We all have so much faith in the guy, and the way he just plays a complete game. I'd like to believe that his confidence has been picked up going into tonight. But he definitely was not swinging under the ball last night.
Q. Switching bats is not exactly staying with the process. So I was kind of wondering how you feel about that, and if switching bats ever helped you out in your career?
JOE MADDON: The one time with the Angels we were going badly, and the guys decided to use the same bat for the first time through the batting order. And Orlando Palmeiro was the first hitter, and he gets called out on strikes, drops the bat on home plate. And the home plate umpire threw him out of the game thinking he was trying to show him up. And which we're no, no, no, we had to explain he was leaving it for the next guy. So that was the most extreme case I've ever seen with that. So I think it was Tim Tschida, he might have been the umpire, and he reinstated him. No, no, we're doing this for everybody. That might have been the craziest. Otherwise, guys change bats all the time. They change batting gloves. They change bats, they go from light bats to dark bats. Primarily about the same size, but it's something different, looks different. Might feel slightly different. That's just how guys are. That's how hitters are. You get the real freaks that use the same thing all the time, and you look at their bat, you talk to Billy about Stan Musial, and he said -- or maybe it was Mike Shannon, there was one mark on his bat. This guy never broke bats. That's the anomaly guy. That's just part of the tradition of baseball. Guys are normally very superstitious, and if it takes another bat to get you moving in the right direction, you're going to do that.
Q. I know you guys feel good playing at Wrigley. How much do you think Kershaw balances that out or negates a home-field advantage for you or any team for that matter?
JOE MADDON: Yeah, yeah, he could definitely negate a phone booth. This guy, when he's pitching well, he's good. He's just that good. There is that certain set of pitches that are that guy, and the confidence he brings to their group. There is no question about that. But at this time of the year, if you wanted to get to your ultimate goal, you have to beat people like that. You have to. Normally this time of the year the opposition's going to field some really good pitching, both starting and relieving. I've always -- the line's always been for me, you've got to pitch better than good pitching to win. So tonight we'll take care of tonight first, hopefully, we've got our guy going tonight, Jon, and then we'll worry about that on Saturday. But, again, he's one of those guys, he's been sprinkled throughout the playoffs recently, Bumgarner has, Jon Lester has. Jake made his mark. There's always been that group of pitchers through history that pitched a lot in the postseason because they're very good, and they are very good, and he's one of them.
Q. Earlier in the series you said that these teams were pretty evenly matched. And it would appear that obviously the Dodgers have some great pitching. But offensively the numbers seem to indicate that your group has a substantial edge. Where do you get the evenly matched?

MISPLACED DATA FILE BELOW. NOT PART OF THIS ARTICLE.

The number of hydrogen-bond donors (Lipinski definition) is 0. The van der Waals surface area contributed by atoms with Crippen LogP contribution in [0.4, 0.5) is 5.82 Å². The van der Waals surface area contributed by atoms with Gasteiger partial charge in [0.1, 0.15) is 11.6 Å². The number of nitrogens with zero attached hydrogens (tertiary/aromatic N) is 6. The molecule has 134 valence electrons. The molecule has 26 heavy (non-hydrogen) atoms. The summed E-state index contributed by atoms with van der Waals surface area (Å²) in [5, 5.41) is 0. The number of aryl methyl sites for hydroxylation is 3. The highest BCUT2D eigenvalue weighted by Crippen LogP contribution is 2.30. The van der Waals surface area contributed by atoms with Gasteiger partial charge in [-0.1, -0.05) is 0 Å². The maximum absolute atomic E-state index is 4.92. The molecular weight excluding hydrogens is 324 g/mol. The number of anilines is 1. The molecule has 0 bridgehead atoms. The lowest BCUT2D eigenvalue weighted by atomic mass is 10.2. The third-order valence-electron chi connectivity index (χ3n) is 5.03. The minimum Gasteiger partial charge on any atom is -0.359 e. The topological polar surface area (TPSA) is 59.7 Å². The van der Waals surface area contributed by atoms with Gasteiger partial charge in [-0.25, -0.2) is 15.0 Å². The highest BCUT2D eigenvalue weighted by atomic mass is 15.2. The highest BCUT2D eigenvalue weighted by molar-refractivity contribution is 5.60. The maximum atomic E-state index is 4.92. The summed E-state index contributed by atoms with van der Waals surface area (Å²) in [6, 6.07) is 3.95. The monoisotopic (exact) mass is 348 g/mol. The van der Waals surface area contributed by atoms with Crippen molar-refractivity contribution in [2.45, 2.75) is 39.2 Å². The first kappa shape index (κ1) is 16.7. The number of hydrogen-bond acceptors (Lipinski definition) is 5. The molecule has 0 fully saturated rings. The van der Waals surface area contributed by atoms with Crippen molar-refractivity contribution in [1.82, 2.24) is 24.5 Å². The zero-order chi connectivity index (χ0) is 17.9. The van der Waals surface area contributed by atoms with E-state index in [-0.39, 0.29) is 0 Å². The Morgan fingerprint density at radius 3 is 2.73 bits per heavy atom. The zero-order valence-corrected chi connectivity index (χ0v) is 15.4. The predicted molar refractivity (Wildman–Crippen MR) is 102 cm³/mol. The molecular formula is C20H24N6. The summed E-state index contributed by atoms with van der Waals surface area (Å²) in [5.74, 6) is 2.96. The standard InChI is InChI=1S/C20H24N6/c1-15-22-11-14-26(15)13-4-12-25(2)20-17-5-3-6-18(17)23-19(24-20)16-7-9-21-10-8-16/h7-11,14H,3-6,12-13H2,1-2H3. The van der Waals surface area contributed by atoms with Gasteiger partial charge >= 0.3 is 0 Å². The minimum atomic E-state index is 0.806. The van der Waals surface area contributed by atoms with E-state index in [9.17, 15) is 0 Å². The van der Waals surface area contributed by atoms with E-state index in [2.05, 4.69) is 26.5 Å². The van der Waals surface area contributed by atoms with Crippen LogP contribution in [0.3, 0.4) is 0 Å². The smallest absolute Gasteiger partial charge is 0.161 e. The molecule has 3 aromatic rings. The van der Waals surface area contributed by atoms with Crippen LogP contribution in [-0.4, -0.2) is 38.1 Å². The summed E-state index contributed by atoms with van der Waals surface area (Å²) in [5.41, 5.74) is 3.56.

JOE MADDON: Well, maybe that might have -- the way they're set up right now what they've done in the latter part of the season with the addition of Reddick, and the addition of Ruiz, and their ability to go back and forth to me, that's where I think -- I call them switch hitters. Like Luis is, Grandal, Kendrick is, Utley. They could go back and forth. So they're really strong for both sides of the plate if they can put you in the right spot for them. So what I'm saying is offensively they got better just through their acquisitions, I think, year in progress. Had they not made those particular moves, I don't think I would view them nearly as formidable as they are. Right now I'm sitting up there going over my sheet, you know, their lineup, and looking at our bullpen matchups versus them. The moment you put your righty down, here comes the lefty, and it's a good lefty. So up and down the lineup, they're pretty formidable, I think, right now.
On our side of it, we're still really young too. We're still counting on a lot of young guys. We're very athletic, and when that top part of the order goes, we're in pretty good shape, like Riz did last night, KB, and of course what Zo did. I still believe a lot of our success depends on Dexter getting us going quickly.
But to answer your question specifically, I think season in progress what they did to their team has made them more formidable.
Q. Kyle doesn't allow many runs, anyhow, because, after all, he is the Major League ERA leader. But what does it get into the mind of a Major League pitcher when he knows his team is hitting and after not doing very well coming into the start of the postseason?
JOE MADDON: What is he thinking about the pitcher?
Q. No, how better he feels knowing that he probably doesn't have to pitch in such a tight game because his team's hitting?
JOE MADDON: I think that holds true for all pitchers. Well, and also I think sometimes when your team's not hitting it, it really spurs your pitcher to hit even better. I think that occurs on occasion. But it's good.
Again, the vibe in the dugout normally occurs through some significant offensive moments or some significant defensive moments. When you make a good play, sometimes that can pick you up. Last night was the offense that picked our dugout up. It's easy to accuse a group of being lethargic when you're not hitting, but you're not. You're just not hitting. So last night we finally got it rolling in the right direction, and everybody's attitude and how you feel about one another, your confidence gets even greater.
So, yeah, of course, when a pitcher sees runs forthcoming, you probably can show a little bit. The big thing we talked about yesterday was scoring first, and we did. We scored first, I guess it was four runs first, and that's kind of nice when that occurs and it really helps. But just moving forward, man, yeah, we want to keep scoring runs. But I have a lot of confidence in our starters that if we're not, they're going to keep it in check too.
Q. You're talking about the vibe, how much did the vibe rise when Ben laid down that bunt, regardless of what happened after that? Is that one of those things that's a harbinger of good things to come?
JOE MADDON: Yeah, it does. It was. I mean, I don't know why, but you're right. It picked up the whole group. We needed something to get us going right there. It was kind of an unexpected play. It was all him on his own. And to do that, and then we have Javy and Contreras coming up right after that, and the at-bats that they work.
But part of it is what it does to their pitcher. Once you make a play like that, you're going to be a little bit upbeat about it, but it also puts a different thought in his head. It's crazy, but it happens. So all of a sudden, a runner gets on base, a bunt, here comes a guy, nobody out, runner on first, everything looks a little bit different. And then we work a good at-bat there, Javy does, and Contreras does, and the ground ball and the homer. It's weird, though, how sometimes just something as small as a bunt can cause that kind of a ripple effect. But it's a combination of what it does in your dugout, I think, combined with what it makes the pitcher think about.